Others with more experience of room correction may want to chip in, but there are several approaches of increasing complexity.
Assume that you are using stereo, then:
You can measure the impulse response of your left and right speakers separately, and apply the results to the respective channels. The first example on http://convolver.sourceforge.net/configegs.html
shows the convolver config file that allows you to do that. Alternatively, you can combine the mono impulse responses into a single stereo WAV file and load that directly instead of using a config file.
That is not, however, the theoretically best way of correcting your system, although it may give good results in practice and has the merit of simplicity. (At least not if you don't listen with a board in front of you that prevents the left channel sound from reaching your right ear ...)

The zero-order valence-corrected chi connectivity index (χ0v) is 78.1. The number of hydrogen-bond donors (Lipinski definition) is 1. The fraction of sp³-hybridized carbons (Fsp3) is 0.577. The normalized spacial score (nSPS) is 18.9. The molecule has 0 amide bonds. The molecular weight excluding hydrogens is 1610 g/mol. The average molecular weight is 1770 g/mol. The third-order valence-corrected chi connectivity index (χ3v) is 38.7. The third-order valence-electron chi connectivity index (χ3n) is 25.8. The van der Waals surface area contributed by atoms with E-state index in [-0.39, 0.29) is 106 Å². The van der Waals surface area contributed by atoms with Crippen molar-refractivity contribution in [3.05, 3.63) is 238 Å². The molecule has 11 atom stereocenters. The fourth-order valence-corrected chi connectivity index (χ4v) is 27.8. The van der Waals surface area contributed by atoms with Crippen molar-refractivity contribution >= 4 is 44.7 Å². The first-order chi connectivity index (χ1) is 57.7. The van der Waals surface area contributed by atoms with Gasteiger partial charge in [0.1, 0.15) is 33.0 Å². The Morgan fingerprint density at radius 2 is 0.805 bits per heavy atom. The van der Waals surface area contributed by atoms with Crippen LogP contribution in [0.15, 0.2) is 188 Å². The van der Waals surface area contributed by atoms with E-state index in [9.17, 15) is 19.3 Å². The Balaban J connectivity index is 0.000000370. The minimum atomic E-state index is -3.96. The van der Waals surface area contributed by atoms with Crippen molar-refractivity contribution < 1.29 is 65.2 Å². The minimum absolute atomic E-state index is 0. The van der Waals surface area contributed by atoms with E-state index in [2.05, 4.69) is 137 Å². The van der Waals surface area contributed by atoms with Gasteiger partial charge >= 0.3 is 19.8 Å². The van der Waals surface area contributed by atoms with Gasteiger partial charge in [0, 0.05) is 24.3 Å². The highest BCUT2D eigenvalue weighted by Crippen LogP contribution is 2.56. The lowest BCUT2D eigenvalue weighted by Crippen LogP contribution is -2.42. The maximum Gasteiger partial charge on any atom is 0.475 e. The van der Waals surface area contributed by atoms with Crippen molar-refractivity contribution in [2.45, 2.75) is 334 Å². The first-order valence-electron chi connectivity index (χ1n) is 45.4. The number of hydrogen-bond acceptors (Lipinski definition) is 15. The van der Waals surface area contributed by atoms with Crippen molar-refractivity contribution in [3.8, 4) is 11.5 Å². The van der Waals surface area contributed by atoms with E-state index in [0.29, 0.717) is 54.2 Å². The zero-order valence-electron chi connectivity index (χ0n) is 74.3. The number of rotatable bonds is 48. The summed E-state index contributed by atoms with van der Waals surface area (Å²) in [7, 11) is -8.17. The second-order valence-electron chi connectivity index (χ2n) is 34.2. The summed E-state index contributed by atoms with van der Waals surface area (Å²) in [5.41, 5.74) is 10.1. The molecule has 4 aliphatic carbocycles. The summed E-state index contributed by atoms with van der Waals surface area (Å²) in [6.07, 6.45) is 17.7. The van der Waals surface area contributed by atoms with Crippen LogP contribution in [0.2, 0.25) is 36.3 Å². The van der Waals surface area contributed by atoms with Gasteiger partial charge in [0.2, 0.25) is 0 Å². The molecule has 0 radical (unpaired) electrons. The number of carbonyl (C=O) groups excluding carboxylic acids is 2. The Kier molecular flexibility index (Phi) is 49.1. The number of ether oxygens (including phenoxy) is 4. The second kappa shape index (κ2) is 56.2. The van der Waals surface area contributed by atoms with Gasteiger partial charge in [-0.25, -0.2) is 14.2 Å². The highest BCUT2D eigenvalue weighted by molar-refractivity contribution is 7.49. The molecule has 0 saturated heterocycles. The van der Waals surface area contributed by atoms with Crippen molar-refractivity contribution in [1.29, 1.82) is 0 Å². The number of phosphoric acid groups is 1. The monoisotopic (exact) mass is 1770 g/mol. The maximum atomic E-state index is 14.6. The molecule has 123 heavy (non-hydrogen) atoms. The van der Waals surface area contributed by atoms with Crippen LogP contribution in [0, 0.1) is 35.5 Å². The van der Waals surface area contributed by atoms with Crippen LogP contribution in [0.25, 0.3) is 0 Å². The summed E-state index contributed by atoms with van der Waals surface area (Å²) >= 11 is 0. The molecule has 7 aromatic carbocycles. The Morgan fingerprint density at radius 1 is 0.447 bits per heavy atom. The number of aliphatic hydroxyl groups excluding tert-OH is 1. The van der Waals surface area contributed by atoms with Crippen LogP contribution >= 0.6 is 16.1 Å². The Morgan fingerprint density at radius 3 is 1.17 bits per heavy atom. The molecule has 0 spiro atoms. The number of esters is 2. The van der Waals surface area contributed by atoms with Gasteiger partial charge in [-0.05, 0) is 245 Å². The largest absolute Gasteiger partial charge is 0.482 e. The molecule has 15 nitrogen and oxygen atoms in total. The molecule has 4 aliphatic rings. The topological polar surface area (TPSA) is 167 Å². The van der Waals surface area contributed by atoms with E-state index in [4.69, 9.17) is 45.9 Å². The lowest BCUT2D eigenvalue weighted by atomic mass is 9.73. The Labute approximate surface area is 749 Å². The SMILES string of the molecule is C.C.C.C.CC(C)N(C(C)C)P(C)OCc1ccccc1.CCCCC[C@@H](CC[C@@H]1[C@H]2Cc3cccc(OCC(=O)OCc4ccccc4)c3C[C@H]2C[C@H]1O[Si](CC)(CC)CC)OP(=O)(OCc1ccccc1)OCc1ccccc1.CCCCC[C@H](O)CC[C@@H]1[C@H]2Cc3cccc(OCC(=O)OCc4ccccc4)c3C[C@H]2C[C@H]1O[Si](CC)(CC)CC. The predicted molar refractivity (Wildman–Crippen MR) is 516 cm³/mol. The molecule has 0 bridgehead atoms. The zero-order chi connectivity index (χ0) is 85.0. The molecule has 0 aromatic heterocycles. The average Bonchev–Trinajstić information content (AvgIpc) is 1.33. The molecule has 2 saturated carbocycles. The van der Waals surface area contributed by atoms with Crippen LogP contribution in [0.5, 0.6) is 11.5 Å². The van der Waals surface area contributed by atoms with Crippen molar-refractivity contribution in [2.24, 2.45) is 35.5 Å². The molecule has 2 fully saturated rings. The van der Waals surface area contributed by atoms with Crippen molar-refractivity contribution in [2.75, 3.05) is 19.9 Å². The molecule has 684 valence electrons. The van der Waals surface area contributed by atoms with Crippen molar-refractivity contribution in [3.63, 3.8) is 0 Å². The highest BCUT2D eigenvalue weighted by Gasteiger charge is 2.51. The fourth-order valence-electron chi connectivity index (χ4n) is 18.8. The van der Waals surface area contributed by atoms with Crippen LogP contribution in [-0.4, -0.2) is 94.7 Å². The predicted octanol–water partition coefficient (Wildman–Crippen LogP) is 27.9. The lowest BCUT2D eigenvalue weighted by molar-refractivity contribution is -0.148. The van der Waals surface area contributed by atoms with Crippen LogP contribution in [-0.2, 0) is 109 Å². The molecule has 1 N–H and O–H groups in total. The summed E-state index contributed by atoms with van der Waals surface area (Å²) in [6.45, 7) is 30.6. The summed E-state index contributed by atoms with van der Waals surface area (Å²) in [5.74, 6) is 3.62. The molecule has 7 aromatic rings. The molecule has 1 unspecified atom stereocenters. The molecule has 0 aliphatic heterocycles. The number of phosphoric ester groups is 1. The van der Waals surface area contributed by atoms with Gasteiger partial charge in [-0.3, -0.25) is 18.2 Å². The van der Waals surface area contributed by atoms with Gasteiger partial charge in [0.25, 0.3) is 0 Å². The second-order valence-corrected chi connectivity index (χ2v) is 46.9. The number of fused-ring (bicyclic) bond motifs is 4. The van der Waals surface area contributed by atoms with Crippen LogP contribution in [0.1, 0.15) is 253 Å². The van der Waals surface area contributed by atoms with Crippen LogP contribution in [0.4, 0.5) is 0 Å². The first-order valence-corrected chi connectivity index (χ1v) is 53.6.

The more correct way, apparently, is to take 4 impulse response measurements (left speaker to left ear, left to right, right to right and right to left) and then apply them using the head-related transfer function (HRTF) network example on http://convolver.sourceforge.net/configegs.html
as a model.
I'll leave it to others to comment on / correct this advice, but the long and the short of it is that with convolver you can mix input channels, filter the result, mix/sum the results of different filter paths, and direct them to specified output channels in a completely configurable way. (In fact, I am trying to decide how best to reduce the flexibility, as it makes convolver more complex to set up than is probably strictly necessary.) So, if you want to do other things like split a channel into different frequency ranges and send the results to different output channels, you can do it.